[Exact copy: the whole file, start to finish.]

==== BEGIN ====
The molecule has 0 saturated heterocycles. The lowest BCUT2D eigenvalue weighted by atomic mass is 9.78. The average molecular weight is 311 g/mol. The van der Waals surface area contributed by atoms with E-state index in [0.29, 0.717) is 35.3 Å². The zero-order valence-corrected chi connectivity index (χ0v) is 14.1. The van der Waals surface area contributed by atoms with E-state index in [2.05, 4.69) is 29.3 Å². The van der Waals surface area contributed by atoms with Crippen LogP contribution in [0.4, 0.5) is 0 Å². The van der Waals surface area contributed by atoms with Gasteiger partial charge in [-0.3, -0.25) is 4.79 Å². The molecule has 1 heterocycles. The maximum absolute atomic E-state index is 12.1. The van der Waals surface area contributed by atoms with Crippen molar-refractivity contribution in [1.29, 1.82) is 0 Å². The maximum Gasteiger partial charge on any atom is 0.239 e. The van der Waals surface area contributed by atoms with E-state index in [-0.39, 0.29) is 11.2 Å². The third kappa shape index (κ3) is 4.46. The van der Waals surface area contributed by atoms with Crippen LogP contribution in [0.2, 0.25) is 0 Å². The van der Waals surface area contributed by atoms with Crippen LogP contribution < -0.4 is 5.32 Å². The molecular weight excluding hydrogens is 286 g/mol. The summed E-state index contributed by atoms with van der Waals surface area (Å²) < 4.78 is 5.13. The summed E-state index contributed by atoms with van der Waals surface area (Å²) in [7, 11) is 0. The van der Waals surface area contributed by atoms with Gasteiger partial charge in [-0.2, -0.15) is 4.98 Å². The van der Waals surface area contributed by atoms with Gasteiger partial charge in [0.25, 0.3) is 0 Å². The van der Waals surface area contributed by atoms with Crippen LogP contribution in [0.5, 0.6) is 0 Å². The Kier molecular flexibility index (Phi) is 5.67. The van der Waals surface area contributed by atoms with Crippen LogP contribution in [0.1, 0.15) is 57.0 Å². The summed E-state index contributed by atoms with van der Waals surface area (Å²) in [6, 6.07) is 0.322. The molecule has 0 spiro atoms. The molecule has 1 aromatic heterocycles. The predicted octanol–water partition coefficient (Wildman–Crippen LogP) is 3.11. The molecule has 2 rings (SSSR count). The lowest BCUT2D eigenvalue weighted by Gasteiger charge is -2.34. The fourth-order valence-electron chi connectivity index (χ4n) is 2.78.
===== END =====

The molecule has 0 saturated heterocycles. The lowest BCUT2D eigenvalue weighted by atomic mass is 9.78. The average molecular weight is 311 g/mol. The van der Waals surface area contributed by atoms with E-state index in [0.29, 0.717) is 35.3 Å². The zero-order valence-corrected chi connectivity index (χ0v) is 14.1. The van der Waals surface area contributed by atoms with E-state index in [2.05, 4.69) is 29.3 Å². The van der Waals surface area contributed by atoms with Crippen LogP contribution in [0.4, 0.5) is 0 Å². The van der Waals surface area contributed by atoms with Gasteiger partial charge in [-0.3, -0.25) is 4.79 Å². The molecule has 1 heterocycles. The maximum absolute atomic E-state index is 12.1. The van der Waals surface area contributed by atoms with Crippen molar-refractivity contribution in [1.29, 1.82) is 0 Å². The maximum Gasteiger partial charge on any atom is 0.239 e. The van der Waals surface area contributed by atoms with E-state index in [-0.39, 0.29) is 11.2 Å². The third kappa shape index (κ3) is 4.46. The van der Waals surface area contributed by atoms with Crippen LogP contribution in [0.2, 0.25) is 0 Å². The van der Waals surface area contributed by atoms with Crippen LogP contribution < -0.4 is 5.32 Å². The molecular weight excluding hydrogens is 286 g/mol. The summed E-state index contributed by atoms with van der Waals surface area (Å²) < 4.78 is 5.13. The summed E-state index contributed by atoms with van der Waals surface area (Å²) in [7, 11) is 0. The van der Waals surface area contributed by atoms with Gasteiger partial charge in [-0.2, -0.15) is 4.98 Å². The van der Waals surface area contributed by atoms with Gasteiger partial charge in [0.25, 0.3) is 0 Å². The van der Waals surface area contributed by atoms with Crippen LogP contribution in [0.5, 0.6) is 0 Å². The Kier molecular flexibility index (Phi) is 5.67. The van der Waals surface area contributed by atoms with Crippen LogP contribution in [0.1, 0.15) is 57.0 Å². The summed E-state index contributed by atoms with van der Waals surface area (Å²) in [6, 6.07) is 0.322. The molecule has 0 spiro atoms. The molecule has 1 aromatic heterocycles. The predicted octanol–water partition coefficient (Wildman–Crippen LogP) is 3.11. The molecule has 2 rings (SSSR count). The lowest BCUT2D eigenvalue weighted by Gasteiger charge is -2.34. The fourth-order valence-electron chi connectivity index (χ4n) is 2.78.